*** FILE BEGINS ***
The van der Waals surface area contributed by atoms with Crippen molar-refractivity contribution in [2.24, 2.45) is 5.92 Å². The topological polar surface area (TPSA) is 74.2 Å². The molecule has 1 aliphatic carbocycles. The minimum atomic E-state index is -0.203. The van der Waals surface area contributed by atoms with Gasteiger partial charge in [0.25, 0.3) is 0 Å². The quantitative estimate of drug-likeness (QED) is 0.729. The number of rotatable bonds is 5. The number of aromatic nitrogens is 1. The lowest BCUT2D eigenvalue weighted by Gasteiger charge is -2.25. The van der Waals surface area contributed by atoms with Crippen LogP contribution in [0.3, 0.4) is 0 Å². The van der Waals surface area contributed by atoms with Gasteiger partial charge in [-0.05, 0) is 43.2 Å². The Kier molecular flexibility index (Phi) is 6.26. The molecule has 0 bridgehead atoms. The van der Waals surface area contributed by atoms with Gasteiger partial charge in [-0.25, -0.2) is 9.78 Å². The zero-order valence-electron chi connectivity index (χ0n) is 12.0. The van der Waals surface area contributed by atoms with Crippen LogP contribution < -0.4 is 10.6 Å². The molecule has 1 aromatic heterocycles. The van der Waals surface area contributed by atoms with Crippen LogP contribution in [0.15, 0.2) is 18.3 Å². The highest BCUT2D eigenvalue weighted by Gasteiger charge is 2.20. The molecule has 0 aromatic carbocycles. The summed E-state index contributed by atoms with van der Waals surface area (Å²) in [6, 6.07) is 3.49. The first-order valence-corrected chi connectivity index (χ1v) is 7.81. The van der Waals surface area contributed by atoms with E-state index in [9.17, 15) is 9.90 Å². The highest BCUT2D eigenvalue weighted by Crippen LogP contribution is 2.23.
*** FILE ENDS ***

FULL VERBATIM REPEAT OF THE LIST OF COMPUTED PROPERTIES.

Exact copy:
The van der Waals surface area contributed by atoms with Crippen molar-refractivity contribution in [2.24, 2.45) is 5.92 Å². The topological polar surface area (TPSA) is 74.2 Å². The molecule has 1 aliphatic carbocycles. The minimum atomic E-state index is -0.203. The van der Waals surface area contributed by atoms with Gasteiger partial charge in [0.25, 0.3) is 0 Å². The quantitative estimate of drug-likeness (QED) is 0.729. The number of rotatable bonds is 5. The number of aromatic nitrogens is 1. The lowest BCUT2D eigenvalue weighted by Gasteiger charge is -2.25. The van der Waals surface area contributed by atoms with Crippen LogP contribution in [0.3, 0.4) is 0 Å². The van der Waals surface area contributed by atoms with Gasteiger partial charge in [-0.05, 0) is 43.2 Å². The Kier molecular flexibility index (Phi) is 6.26. The molecule has 0 bridgehead atoms. The van der Waals surface area contributed by atoms with Gasteiger partial charge in [-0.25, -0.2) is 9.78 Å². The zero-order valence-electron chi connectivity index (χ0n) is 12.0. The van der Waals surface area contributed by atoms with Crippen LogP contribution < -0.4 is 10.6 Å². The molecule has 1 aromatic heterocycles. The van der Waals surface area contributed by atoms with Crippen LogP contribution in [0.15, 0.2) is 18.3 Å². The highest BCUT2D eigenvalue weighted by Gasteiger charge is 2.20. The molecule has 0 aromatic carbocycles. The summed E-state index contributed by atoms with van der Waals surface area (Å²) in [6, 6.07) is 3.49. The first-order valence-corrected chi connectivity index (χ1v) is 7.81. The van der Waals surface area contributed by atoms with E-state index in [9.17, 15) is 9.90 Å². The highest BCUT2D eigenvalue weighted by Crippen LogP contribution is 2.23.